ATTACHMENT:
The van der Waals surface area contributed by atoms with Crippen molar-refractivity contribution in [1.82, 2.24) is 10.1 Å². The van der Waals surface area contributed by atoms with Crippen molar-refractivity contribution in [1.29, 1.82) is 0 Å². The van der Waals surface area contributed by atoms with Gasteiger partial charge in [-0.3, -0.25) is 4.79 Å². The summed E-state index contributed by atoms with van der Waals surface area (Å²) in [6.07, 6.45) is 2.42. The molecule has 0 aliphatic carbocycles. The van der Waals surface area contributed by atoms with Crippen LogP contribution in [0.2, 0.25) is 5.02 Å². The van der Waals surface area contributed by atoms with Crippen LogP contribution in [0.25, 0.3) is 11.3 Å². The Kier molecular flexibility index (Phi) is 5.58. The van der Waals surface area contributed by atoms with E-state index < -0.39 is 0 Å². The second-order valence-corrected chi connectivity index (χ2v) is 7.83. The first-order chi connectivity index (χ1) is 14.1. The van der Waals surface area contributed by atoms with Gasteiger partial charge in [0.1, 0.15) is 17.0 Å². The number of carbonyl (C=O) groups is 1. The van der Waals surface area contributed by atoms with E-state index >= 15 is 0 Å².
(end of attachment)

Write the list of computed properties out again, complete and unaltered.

The van der Waals surface area contributed by atoms with Crippen molar-refractivity contribution in [1.82, 2.24) is 10.1 Å². The van der Waals surface area contributed by atoms with Crippen molar-refractivity contribution in [1.29, 1.82) is 0 Å². The van der Waals surface area contributed by atoms with Gasteiger partial charge in [-0.3, -0.25) is 4.79 Å². The summed E-state index contributed by atoms with van der Waals surface area (Å²) in [6.07, 6.45) is 2.42. The molecule has 0 aliphatic carbocycles. The van der Waals surface area contributed by atoms with Crippen LogP contribution in [0.2, 0.25) is 5.02 Å². The van der Waals surface area contributed by atoms with Crippen LogP contribution in [0.25, 0.3) is 11.3 Å². The Kier molecular flexibility index (Phi) is 5.58. The van der Waals surface area contributed by atoms with E-state index < -0.39 is 0 Å². The second-order valence-corrected chi connectivity index (χ2v) is 7.83. The first-order chi connectivity index (χ1) is 14.1. The van der Waals surface area contributed by atoms with Gasteiger partial charge in [0.1, 0.15) is 17.0 Å². The number of carbonyl (C=O) groups is 1. The van der Waals surface area contributed by atoms with E-state index >= 15 is 0 Å².